I've heard people say that agents have to be a good personal fit. I'm a little bit shy as a person, and one of the agents I talked to seemed a little less intimidating. Our interaction was easy, but something felt a little wrong at the meeting. I can't remember if it was that there was no promise to represent me until I had finished a big enough chunk of my second book. I think it was something like that. The other agent I spoke to was Sam Haywood. I was initially a bit intimidated by her, but she showed immediate belief in me and my work and brought some ideas to the table during our first meeting about how we could proceed. Like I have a few ideas for books; one is a collection of short stories and the other is an intergenerational memoir told in essays, and I told her a bit about the projects, and she said, "Where do you see your career going?" and "Here's what we can do to get you where you want to go," and "These are the publishers you could go with for these or those reasons." This was basically free career advice, since I hadn't even signed with her at this point. She made it clear in that first meeting that she was interested in cultivating long term relationships, not just single book deals, so it would be fine for me to eventually want to publish a short story collection, and it would also be fine if I chose to publish with another small press, even if a larger press came calling. I've also come to see that she works super hard.
Sam's roster is full of young women and POC writers whose work I really admire; these are things that initially got my interest. Getting in touch with some of her clients, I saw how respected she is and how much her work is appreciated. I also quite like her personally, even though I'm still a tiny bit intimidated. There are really quite a few reasons why I chose her.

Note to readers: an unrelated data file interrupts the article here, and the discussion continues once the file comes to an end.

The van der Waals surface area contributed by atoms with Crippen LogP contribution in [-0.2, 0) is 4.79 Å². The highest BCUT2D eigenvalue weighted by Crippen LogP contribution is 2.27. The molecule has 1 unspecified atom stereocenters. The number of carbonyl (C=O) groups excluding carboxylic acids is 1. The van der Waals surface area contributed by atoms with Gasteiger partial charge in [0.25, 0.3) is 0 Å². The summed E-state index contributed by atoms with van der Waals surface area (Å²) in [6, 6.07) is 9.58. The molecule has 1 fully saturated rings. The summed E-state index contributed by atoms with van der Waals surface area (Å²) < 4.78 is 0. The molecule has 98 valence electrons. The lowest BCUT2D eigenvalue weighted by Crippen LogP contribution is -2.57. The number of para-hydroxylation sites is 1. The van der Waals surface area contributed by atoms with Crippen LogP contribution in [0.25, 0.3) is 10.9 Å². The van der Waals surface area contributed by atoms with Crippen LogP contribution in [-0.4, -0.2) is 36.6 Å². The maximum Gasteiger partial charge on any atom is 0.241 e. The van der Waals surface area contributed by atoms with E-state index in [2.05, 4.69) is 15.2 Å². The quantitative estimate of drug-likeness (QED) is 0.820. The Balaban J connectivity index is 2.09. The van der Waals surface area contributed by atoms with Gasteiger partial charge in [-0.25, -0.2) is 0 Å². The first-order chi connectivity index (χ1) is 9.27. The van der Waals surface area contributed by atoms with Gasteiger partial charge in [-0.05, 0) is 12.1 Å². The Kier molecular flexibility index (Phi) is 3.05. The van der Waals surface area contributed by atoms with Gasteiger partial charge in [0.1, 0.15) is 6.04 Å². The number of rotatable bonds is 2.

I should mention that I've only been represented by her for like a year, and it's been a year during which we have not communicated all that much, probably in no small part because I like to work alone for a while before showing my stuff to anyone. But I've been in touch asking questions, and she's been quite generous with her time. If you can't tell from all this, I feel quite positively about things!
3. Were there additional challenges in securing an agent as a writer of colour?
I have no idea. I do know that there aren't a ton of agents of colour in Canada, which might affect the degree to which WOC can get agents. But "diverse" lit is getting more popular, it seems, and so maybe it's evening out in some ways?
4. What advice would you give to up-and-coming writers looking for literary agents?
Make sure you try to publish in magazines first. The higher the profile of the magazine, the better. The better your published work is, the more it will increase your profile and chances of winning National Magazine Awards. I'm sure it helps to win contests, and it probably helps to network, though I've never been so good at that.
(says the author with a Trillium Book Award).
Be sure to come back in a few weeks for my exclusive interview with agent Marilyn Biderman.
The views expressed by Open Book columnists are those held by the authors and do not necessarily reflect the views of Open Book.
Sheniz Janmohamed (MFA) is a poet, artist educator and land artist. Sheniz’s work has been featured at venues around the world, including the Jaipur Literature Festival, Alliance Française de Nairobi and the Aga Khan Museum. She is also the author of two collections of poetry: Bleeding Light (Mawenzi House, 2010) and Firesmoke (Mawenzi House, 2014). Sheniz's writing has been published in various print and online journals including Quill & Quire and ARC Poetry Magazine.
Sheniz is a firm believer in fostering community through collaboration, compassion and creativity. In 2015, Sheniz was awarded the Lois Birkenshaw-Fleming Creative Teaching Scholarship, and holds a Artist Educator Mentor certificate from the Royal Conservatory of Music (Toronto).
She is also the founder of Questions for Ancestors, a blog that encourages BIPOC writers and artists across Turtle Island to ask questions of their ancestors as provide advice for their descendants.
Sheniz is currently working on her third collection of ghazals (more like... thinking about writing it).